Archontophoenix alexandrae

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Figure 1. A. alexandrae in habitat, north Queensland


Common Names:

Alex or Alexandra Palm
King Palm
Northern Bangalow Palm.

Distribution & Habitat:

Central to northern Queensland coastal rainforest, Australia.

Queensland, from Baffle Creek [24° 20'S], just south of Gladstone, to Melville Range [14° 00'S], Cape York Peninsula, generally confined to lowland swamps but ascends the mountains to 600 m altitude in high rainfall areas.


This is a tall, solitary, handsome palm to about 25 metres (80 feet) tall with a spread of about 2 - 2.5 metres (10 - 15 feet) and a gracefull appearance. The leaves, up to about 2 metres( 6-7 feet) long, are stiff pinnately compound feather-like fronds and have a tendency to rotate 90' to expose the whole leaf in profile (Figure 2). The leaflets are all in the same plane, bright green above with a silvery underside.

The base of the petioles form a bright breen crownshaft that the leaves rarely droop below. The trunk is smooth and ringed with noticible leaf scars and the base can be noticibly swollen. It can get to about 1/3 metre (one foot) in diameter. Flowers are formed below the crownshaft with the creamy flower stalks holding amythest purple flowers. The round fruit, about 12 mm (1/2 inch) in diameter, turn bright red at maturity (Figure 3).

Palm to 30 m tall, trunk to 30 cm in diameter and frequently with the base expanded to 50-60 cm in diameter and often 'stepped' to varying degrees. The leaves are 3-4 m long and have the pinnae orientated in a vertical plane toward the leaf apex. Crownshaft is light to mid green, often with a waxy appearance. Pinnae have silver/grey scales below and lack ramenta on the midrib below. The inflorescence usually holds the branches and rachiliae erect and rigid, though they may become pendulous as the fruit matures. Flowers are white/cream. Staminate flowers have 9-16 stamens and the filaments are not deflexed. Fruit is pink/bright red at maturity, conic-ovoid, 8-14 mm long, 6-11 mm wide. Fibres in the mesocarp are thick, flat, and usually remain tight in the dried state.


Two rather obscure varieties of this species have been named; A. alexandrae var. schizanthera was described by Wendland & Drude on the following differences compared to the type species: smaller inflorescence; prominent floral bracts; stamen number of 14-15; pistillode longer than the stamens; fruit slightly larger; and pinnae broader. All of these quantitative differences fit well into the accepted variability of the species. The second variety, A. alexandrae var. beatricea was described as having a prominently stepped lower trunk, though individuals with this character are commonly found in all populations of this species and even in populations of some of the other species. In the current revision of the genus, these varieties will be listed as synonyms of A. alexandrae.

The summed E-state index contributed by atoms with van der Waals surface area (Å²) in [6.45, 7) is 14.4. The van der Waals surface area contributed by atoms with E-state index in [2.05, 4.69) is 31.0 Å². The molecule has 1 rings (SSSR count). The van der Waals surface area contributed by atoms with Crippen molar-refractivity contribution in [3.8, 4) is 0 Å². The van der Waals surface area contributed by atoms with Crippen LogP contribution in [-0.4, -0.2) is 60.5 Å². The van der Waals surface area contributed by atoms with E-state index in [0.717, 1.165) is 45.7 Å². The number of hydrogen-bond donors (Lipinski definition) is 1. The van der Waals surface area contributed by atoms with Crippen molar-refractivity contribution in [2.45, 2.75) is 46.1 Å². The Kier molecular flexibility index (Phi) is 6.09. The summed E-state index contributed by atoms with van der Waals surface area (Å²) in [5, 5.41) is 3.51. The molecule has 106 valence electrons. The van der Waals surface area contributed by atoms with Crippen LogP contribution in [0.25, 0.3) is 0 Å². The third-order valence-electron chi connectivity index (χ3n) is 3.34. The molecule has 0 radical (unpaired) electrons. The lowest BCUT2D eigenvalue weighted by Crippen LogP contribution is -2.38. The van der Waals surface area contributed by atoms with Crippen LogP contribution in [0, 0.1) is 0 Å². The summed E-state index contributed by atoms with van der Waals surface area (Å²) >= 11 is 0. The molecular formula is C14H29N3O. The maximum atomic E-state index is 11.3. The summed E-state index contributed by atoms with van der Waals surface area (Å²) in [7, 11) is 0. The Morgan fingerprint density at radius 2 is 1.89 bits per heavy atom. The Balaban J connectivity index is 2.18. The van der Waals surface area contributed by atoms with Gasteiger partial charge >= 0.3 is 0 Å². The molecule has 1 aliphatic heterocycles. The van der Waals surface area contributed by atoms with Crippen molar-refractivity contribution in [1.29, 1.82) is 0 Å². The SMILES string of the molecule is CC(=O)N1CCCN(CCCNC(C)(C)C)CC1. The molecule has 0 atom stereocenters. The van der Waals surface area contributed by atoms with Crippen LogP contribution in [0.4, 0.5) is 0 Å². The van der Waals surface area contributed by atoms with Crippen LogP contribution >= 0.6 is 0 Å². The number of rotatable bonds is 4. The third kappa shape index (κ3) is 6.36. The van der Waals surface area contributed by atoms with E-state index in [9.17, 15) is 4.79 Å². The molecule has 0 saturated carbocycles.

These are extremely popular palms in Australia and are common as far south as Nowra. While being very attractive as individual plants, it is quite common to plant them in clusters or close groupings. In the Illawarra region (Wollongong) the species is beginning to colonise bushland along the escarpment as seed is eaten and dispersed by Pied Currawong. Bangalow x alexandra hybrids have also been located in this region.


These palms can be grown in full sun (if the water is kept up to them), or in the shade. They do like more water than most palms, with some even thriving in poorly drained areas. It is quite a fast grower, averaging about 1/3 - 1 metre (1-3 feet) per year.

Figure 2. A. alexandrae leaf.
Figure 3 A. alexandrae infructescence.

Contributed by:

Jonathan Cruickshank (Figure 1)
Mike Gray (Figure 2&3)
Garry Daly

External Links:

Kew, PalmWeb, JSTOR, Trebrown, ATRP

Google, Google Images, Flickr, PACSOA Forums, PalmTalk